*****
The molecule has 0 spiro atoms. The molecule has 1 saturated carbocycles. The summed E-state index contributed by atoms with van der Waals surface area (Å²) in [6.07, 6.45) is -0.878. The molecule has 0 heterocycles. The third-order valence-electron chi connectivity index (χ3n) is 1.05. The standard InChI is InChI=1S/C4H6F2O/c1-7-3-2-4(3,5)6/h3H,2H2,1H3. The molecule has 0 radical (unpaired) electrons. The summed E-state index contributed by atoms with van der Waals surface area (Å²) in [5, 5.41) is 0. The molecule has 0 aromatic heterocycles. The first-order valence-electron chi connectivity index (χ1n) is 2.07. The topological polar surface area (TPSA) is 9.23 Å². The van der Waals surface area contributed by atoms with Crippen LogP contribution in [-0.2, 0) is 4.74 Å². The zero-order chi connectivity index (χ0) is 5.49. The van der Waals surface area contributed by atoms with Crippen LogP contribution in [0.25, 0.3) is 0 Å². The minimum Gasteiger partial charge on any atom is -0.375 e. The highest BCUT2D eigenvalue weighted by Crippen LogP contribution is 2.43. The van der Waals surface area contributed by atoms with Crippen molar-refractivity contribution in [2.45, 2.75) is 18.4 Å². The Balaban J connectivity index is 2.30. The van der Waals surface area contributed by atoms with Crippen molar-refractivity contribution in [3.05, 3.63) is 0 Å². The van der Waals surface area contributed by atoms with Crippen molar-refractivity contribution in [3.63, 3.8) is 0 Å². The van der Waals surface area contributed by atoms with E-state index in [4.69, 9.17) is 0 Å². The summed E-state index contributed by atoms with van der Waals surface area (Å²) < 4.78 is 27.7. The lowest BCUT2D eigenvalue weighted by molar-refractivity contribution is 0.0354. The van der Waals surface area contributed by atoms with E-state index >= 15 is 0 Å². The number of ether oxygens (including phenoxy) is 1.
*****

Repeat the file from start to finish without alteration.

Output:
The molecule has 0 spiro atoms. The molecule has 1 saturated carbocycles. The summed E-state index contributed by atoms with van der Waals surface area (Å²) in [6.07, 6.45) is -0.878. The molecule has 0 heterocycles. The third-order valence-electron chi connectivity index (χ3n) is 1.05. The standard InChI is InChI=1S/C4H6F2O/c1-7-3-2-4(3,5)6/h3H,2H2,1H3. The molecule has 0 radical (unpaired) electrons. The summed E-state index contributed by atoms with van der Waals surface area (Å²) in [5, 5.41) is 0. The molecule has 0 aromatic heterocycles. The first-order valence-electron chi connectivity index (χ1n) is 2.07. The topological polar surface area (TPSA) is 9.23 Å². The van der Waals surface area contributed by atoms with Crippen LogP contribution in [-0.2, 0) is 4.74 Å². The zero-order chi connectivity index (χ0) is 5.49. The van der Waals surface area contributed by atoms with Crippen LogP contribution in [0.25, 0.3) is 0 Å². The minimum Gasteiger partial charge on any atom is -0.375 e. The highest BCUT2D eigenvalue weighted by Crippen LogP contribution is 2.43. The van der Waals surface area contributed by atoms with Crippen molar-refractivity contribution in [2.45, 2.75) is 18.4 Å². The Balaban J connectivity index is 2.30. The van der Waals surface area contributed by atoms with Crippen molar-refractivity contribution in [3.05, 3.63) is 0 Å². The van der Waals surface area contributed by atoms with Crippen molar-refractivity contribution in [3.63, 3.8) is 0 Å². The van der Waals surface area contributed by atoms with E-state index in [4.69, 9.17) is 0 Å². The summed E-state index contributed by atoms with van der Waals surface area (Å²) < 4.78 is 27.7. The lowest BCUT2D eigenvalue weighted by molar-refractivity contribution is 0.0354. The van der Waals surface area contributed by atoms with E-state index >= 15 is 0 Å². The number of ether oxygens (including phenoxy) is 1.